The Blame Game: A Meeting On Obesity

For the past 15 years we have heard a great deal about our ever expanding waistlines and theories around the cause for it. I recently watched the Canadian Senate Committee meeting on obesity to see what they had to say about it and was a little surprised as to who was presenting to the Senate. There was a representative from the Canadian Beverage Association, the Sugar Association and the Salt Institute sharing their expert opinions about how pop, sugar and salt have not contributed to obesity. Each representative used research to adamantly defend their position.

I am not sure why I was surprised by the responses from these associations as their members have a lot at stake. The Beverage Association was sure to point out how many Canadians their members employ across our country, how much money they contribute to the Canadian economy, how much community involvement their members have…

I was grateful one of the Senators pointed out the irrelevant nature of this information when it comes to discussing the health of Canadians. I am not sure what the Senate was expecting though? Of course all three associations were going to send their experts to defend their commodity, isn’t that what they are being paid to do? No bias with this scenario! Ha!

While I listened to the evidence being presented I was disheartened this meeting was even taking place. For some silly reason I expected a balanced debate. Why is it there were no experts from non-food industry associations present to offer their opinion on the research? Hmmm not a single one. In fairness maybe they were present another day, maybe the Senate decided in our democratic society they needed to hear from all sides so they offered this day to the food industry.

There were a few statements presented that I did agree with. First, we need to ensure health recommendations be based on solid research findings. Second, the cause of our ever expanding waistlines is complex and many variable are involved. What I was insulted to hear is these 3 associations do not feel salt, sugar or sugar sweetened beverages have a role to play in the increased rise of obesity.

The beverage association was quick to point out some research they have conducted showing that calorie free beverage sales have surpassed sweetened beverage sales. They went further to say this proves the sugar free beverages (diet beverages) their members sell do not contribute to obesity because they are calorie free. I recommend reading my blog on Artificial Sweeteners. I completely disagree with his statements.

The sugar association’s president did admit after being interrogated by an annoyed Senator that excess sugar can contribute to excess calories which can lead to weigh gain if the excess calories are not used up through exercise. Thank you for that admission I was starting to think I was going crazy!

Sugar is present in many different forms in our food; here are a few forms:

barley malt, beet sugar, brown sugar, buttered syrup, cane-juice crystals, cane sugar, caramel, carob syrup, corn syrup, corn syrup solids, date sugar, dextran, dextrose, diatase, diastatic malt, ethyl maltol, fructose, fruit juice, fruit juice concentrate, glucose, glucose solids, golden sugar, golden syrup, grape sugar, high-fructose corn syrup, honey, invert sugar, lactose, malt syrup, maltodextrin, , maltose, mannitol, molasses, raw sugar, refiner’s syrup, sorbitol, sorghum syrup, sucrose, sugar, turbinado sugar and yellow sugar.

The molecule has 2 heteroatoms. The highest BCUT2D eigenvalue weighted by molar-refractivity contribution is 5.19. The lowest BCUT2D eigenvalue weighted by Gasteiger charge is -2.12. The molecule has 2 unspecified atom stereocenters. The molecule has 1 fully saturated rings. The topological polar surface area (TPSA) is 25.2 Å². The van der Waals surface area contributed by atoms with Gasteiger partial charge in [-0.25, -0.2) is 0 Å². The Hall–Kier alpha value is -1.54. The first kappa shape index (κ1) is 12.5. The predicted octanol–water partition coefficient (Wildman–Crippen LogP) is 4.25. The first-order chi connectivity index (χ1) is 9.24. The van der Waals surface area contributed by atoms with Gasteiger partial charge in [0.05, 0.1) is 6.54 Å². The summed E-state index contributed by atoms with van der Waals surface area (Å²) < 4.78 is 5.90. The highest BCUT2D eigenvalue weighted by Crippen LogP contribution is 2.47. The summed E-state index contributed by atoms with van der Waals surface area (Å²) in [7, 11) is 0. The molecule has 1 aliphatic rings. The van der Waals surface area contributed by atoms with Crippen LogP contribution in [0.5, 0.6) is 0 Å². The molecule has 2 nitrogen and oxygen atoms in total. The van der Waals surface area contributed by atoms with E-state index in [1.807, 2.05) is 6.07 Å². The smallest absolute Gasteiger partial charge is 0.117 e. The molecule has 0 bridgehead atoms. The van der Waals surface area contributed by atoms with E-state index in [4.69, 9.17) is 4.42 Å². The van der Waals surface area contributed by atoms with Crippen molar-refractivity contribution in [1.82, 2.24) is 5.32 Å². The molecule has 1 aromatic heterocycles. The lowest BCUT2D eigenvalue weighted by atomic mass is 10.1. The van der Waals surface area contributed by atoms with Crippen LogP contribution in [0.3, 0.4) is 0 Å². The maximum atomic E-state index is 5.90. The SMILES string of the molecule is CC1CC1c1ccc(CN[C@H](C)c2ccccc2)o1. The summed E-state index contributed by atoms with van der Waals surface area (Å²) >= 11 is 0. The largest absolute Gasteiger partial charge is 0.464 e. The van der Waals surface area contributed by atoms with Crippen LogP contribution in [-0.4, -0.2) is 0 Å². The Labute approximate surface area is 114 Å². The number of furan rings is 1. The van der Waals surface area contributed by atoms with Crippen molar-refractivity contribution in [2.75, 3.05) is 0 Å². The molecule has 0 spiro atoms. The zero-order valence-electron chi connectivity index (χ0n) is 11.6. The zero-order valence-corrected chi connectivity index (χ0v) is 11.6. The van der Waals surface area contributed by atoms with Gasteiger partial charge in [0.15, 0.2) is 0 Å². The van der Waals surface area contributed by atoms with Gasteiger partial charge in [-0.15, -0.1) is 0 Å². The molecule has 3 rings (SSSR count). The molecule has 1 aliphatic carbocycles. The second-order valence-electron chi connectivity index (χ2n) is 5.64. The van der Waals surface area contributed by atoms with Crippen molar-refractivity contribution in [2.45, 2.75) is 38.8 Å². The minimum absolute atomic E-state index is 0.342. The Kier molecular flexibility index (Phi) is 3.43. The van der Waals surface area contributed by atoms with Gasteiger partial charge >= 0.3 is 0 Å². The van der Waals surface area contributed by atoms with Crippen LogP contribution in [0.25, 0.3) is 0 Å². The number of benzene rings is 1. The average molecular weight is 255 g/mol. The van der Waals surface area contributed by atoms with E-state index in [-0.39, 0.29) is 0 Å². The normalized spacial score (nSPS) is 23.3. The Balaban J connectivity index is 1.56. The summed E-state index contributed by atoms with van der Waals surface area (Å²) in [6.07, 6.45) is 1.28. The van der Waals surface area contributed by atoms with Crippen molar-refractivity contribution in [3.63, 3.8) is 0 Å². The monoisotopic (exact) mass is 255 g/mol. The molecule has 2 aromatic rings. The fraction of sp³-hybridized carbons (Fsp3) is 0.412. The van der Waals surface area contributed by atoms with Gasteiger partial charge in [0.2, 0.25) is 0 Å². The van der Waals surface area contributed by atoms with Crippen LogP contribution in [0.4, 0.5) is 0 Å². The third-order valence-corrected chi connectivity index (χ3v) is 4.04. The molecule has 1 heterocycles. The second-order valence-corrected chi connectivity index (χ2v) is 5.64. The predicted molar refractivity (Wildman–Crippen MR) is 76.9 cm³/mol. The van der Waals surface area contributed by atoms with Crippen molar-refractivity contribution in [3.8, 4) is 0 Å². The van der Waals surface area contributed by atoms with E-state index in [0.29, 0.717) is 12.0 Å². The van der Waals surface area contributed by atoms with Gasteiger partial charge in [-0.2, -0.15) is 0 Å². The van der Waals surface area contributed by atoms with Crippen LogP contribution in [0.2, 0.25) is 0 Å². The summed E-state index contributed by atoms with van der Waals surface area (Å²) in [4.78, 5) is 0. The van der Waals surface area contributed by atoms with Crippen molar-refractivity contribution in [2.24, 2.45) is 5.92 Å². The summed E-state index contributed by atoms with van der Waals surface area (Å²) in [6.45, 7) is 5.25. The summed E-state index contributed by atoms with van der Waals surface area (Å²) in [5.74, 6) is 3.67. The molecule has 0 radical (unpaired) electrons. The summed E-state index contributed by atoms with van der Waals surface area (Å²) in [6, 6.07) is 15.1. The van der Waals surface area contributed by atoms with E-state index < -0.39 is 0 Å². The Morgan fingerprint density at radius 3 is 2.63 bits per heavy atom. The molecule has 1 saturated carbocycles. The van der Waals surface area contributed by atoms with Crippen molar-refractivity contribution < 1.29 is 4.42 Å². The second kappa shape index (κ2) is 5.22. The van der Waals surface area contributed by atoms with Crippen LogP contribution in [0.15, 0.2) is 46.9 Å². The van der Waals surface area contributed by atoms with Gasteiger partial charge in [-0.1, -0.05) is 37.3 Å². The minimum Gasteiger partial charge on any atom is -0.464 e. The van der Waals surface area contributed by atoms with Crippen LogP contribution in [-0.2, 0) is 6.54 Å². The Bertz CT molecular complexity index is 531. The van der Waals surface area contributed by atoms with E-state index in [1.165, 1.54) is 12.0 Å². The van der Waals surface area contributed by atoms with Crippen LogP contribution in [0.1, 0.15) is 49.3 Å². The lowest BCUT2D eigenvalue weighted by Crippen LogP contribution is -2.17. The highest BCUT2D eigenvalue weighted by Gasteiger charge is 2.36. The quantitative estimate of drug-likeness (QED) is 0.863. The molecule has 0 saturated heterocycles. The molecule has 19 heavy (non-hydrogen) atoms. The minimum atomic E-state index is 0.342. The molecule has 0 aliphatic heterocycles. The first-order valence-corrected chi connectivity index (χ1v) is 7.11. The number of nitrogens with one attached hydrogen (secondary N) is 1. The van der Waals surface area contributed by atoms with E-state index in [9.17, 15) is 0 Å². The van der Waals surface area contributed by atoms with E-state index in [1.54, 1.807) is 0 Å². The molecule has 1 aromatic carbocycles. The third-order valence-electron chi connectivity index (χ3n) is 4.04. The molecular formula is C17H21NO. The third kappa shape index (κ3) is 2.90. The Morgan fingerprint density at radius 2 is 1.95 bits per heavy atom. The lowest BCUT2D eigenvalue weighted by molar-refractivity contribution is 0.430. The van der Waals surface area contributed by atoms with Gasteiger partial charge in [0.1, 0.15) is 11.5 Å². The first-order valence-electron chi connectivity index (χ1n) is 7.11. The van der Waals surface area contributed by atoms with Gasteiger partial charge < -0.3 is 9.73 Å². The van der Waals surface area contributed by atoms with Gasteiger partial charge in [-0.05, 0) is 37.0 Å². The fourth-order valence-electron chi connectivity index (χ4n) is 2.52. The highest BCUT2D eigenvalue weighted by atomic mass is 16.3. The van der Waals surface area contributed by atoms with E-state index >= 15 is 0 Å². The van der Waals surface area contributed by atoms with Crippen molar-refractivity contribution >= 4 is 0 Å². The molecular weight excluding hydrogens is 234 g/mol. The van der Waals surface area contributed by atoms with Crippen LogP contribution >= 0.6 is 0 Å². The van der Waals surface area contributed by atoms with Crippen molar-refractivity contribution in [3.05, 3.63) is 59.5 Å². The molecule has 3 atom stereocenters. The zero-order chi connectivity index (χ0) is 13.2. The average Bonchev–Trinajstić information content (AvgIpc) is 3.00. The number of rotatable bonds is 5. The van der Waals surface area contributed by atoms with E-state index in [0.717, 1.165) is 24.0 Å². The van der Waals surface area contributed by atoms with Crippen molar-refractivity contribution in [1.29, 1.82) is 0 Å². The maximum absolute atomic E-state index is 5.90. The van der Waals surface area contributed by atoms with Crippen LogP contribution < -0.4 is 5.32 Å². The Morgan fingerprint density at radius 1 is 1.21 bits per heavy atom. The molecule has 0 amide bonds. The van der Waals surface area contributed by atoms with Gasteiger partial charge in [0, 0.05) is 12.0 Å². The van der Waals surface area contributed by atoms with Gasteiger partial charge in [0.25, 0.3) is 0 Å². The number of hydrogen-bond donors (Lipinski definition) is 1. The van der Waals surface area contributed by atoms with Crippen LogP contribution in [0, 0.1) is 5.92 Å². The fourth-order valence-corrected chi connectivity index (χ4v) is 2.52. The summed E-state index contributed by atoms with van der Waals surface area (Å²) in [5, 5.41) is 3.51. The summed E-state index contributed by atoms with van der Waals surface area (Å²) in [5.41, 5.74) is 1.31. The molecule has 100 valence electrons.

This isn’t even a complete list but it just goes to show the food industry has become very good at figuring out ways to sweeten our foods all in the interest of making more money.

The argument the president of the sugar association was trying to defend is that we need sugar for our body to function. Yes this is true. She went on to say when sugar is consumed in appropriate quantities it does not contribute to obesity which again is true. But she is missing the obvious point. The food industry has been adding sugar to pretty much any processed food we can buy and marketing these products with great enthusiasm for consumers to buy. They use trendy claims like “all natural”, “real fruit”, “source of vegetables”, “gluten free”, “cholesterol free”, “low fat”, etc whatever the current trend is to sell their products all with sugar being added. This has affected what we buy and how much we consume. So sugar may be getting the blame, who is putting all the sugar into our food and encouraging us to buy it? That is who the spot light should be on and guess who that is? The food industry and Health Canada and ourselves.

While it would be easy to just blame the food industry and the government for our expanding waistlines each of us needs to also take responsibility for what we buy and what we choose to eat. We simply can not just assume products being sold in our grocery stores are created to help promote health. Processed foods are created to make money. They hook us with their delicious taste, convenience and their ever-so-clever health claims and we are convinced the food industry has our best interest at heart so we buy them. It is what they bank on and they have done a great deal of psychological research to understand human behavior to help make them billionaires.

So as much as I agree the government needs to stop being influenced by the food industry when they make policy decisions that dramatically affect the health of Canadians, I think I would be living in a bubble to think this will ever truly happen. Money talks.

The only defense each of us has is to learn how to read labels, understand that excess consumption of highly processed foods is going to affect our health in a negative way, eat more unprocessed, whole foods, have fun with cooking at home.

If you need some help with this come and see us because this is what we are passionate about helping people with.

March 20, 2015
Revive Wellness